Changing name or gender status with the "Transsexual Law"(TSG)

The German “Transsexuellengesetz” (Transsexual Law) regulates the change of name or gender status on official documents if a person does not identify with the name or gender assigned at birth. The following needs to be considered.

The German Transsexuellengesetz (TSG) makes it possible to adopt new names and to change the gender status from male to female or vice versa. Following a decision of the German Federal Court from April 2020, it is now also possible to choose "divers" as one's gender status or to delete the status altogether.

It is also possible to change only the name(s). In any case, the applicant must show that due to a “transsexual tendency”, he/she has not identified with the gender on their birth certificate for more than three years and probably won’t do so ever.

In order to change the name or gender, the applicant is not required to undergo any medical procedures for gender affirmation nor does he/she need to be infertile. While this is still a requirement in the legislative text, however, since the Federal Constitutional Court declared it unconstitutional, these requirements are no longer valid.

What is the procedure?

First, a formless application must be filed with the competent local court. The court commissions two independent experts to evaluate, in discussions with the applicant, whether the above mentioned requirements are satisfied. Less than one percent of the expert reports oppose the desired change.

On the basis of the two expert opinions and a personal meeting with the judge, the court takes a decision. Less than five percent of the TSG applications are declined. In case of rejection, the applicant may appeal or lodge a new application after some time.

A TSG process can take anywhere between five and twenty months—nine months on average—and average costs of 1,868 Euro. Applicants with low income may apply for legal aid.

Can I use the TSG process even if…

I am neither a man nor a woman?

Many independent experts know that the identification with the “opposite gender”, which is required by TSG, does not correspond with the self-perception of many trans* people who desire to change their name and/or gender. The experts therefore also issue positive reports for people who self-identify as non-binary.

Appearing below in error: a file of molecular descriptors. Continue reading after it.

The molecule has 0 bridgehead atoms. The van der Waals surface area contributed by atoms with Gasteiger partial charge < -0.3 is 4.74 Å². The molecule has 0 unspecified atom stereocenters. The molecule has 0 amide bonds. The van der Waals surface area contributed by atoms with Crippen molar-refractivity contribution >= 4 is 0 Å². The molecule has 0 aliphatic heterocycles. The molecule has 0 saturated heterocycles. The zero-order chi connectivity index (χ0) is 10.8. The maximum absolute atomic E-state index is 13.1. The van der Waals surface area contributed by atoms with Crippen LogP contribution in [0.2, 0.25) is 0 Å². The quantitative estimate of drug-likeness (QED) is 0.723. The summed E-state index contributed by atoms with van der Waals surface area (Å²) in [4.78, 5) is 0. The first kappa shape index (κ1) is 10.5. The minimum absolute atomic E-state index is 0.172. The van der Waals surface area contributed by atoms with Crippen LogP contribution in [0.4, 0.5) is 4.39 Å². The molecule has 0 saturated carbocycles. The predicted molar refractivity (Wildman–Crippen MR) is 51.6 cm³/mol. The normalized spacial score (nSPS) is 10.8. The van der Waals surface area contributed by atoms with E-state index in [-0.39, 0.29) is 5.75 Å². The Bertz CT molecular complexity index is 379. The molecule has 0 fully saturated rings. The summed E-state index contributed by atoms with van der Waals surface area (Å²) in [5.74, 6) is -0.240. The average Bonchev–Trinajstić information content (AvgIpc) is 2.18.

I am under 18 or legal guardianship?

Children and youth require representation by their legal guardians to make use of TSG. There is no minimum age.

Those under legal guardianship or restricted and/or legally incompetent might need assistance with the application process. Guardians are legally required to assist the person in their care in exercising their individual rights. This also includes enjoying a life in harmony with the gender identity expressed by the person under care.

I am not a German citizen?

In order for non-German citizens to be able to use the TSG process, one of two requirements must be fulfilled. Either the applicants are living in Germany as recognized asylum seekers and/or refugees, or as stateless or displaced people. Or they live permanently in Germany and have an unlimited or renewable legal status. If so, it must be verified that their country of origin does not have similar regulations in place or it is unreasonable to make use of such regulation. 

How will this process make my life easier?

Many perceive these expert reports as incapacitating and an invasion of their privacy and find the process as a whole very burdensome. During this time, support groups, counselling and people who have experience with the TSG can be very important.

An applicant can recommend independent experts to the court already at the time of petitioning. This helps increase the chance of having a competent assessment. Local counselling centres or trans* organisations can put forward their recommendations.

Since the costs of the process vary significantly based on the number of working hours by the independent expert, it is worthwhile asking for and comparing rates in advance.

Is the information about my old name and my old gender protected?

After successfully completing the TSG process, the previous gender and/or name may not be made public or found out without the applicant’s consent (§5 TSG disclosure ban). Employers, authorities, banks and schools must use the new name from then on. School reports and other official documents must also be amended retrospectively. If the issuing organisation refuses to do so, it is useful to point to the disclosure ban or seek support from an anti-discrimination centre.

According to TSG, a person has the right to be referred to by their new gender title - namely “Mr” instead of “Ms/Mrs” or vice-versa. Same also, if he/she changes only the name and not the gender.

Is the TSG process consistent with human-rights?

The Transsexuellengesetz dates back to 1981. The Federal Constitutional Court has declared several parts of the law unconstitutional or void. The currently prevailing regulations have been criticized nationally and internationally by medical practitioners and human rights organisations for many years. The German Federal Ministry for Family Affairs endorsed the abolishment of the TSG already in 2017. The German Institute for Human Rights and Humboldt University Berlin have submitted, on behalf of the Federal Ministry for Family Affairs, recommendations for the revision of laws governing gender and gender identity.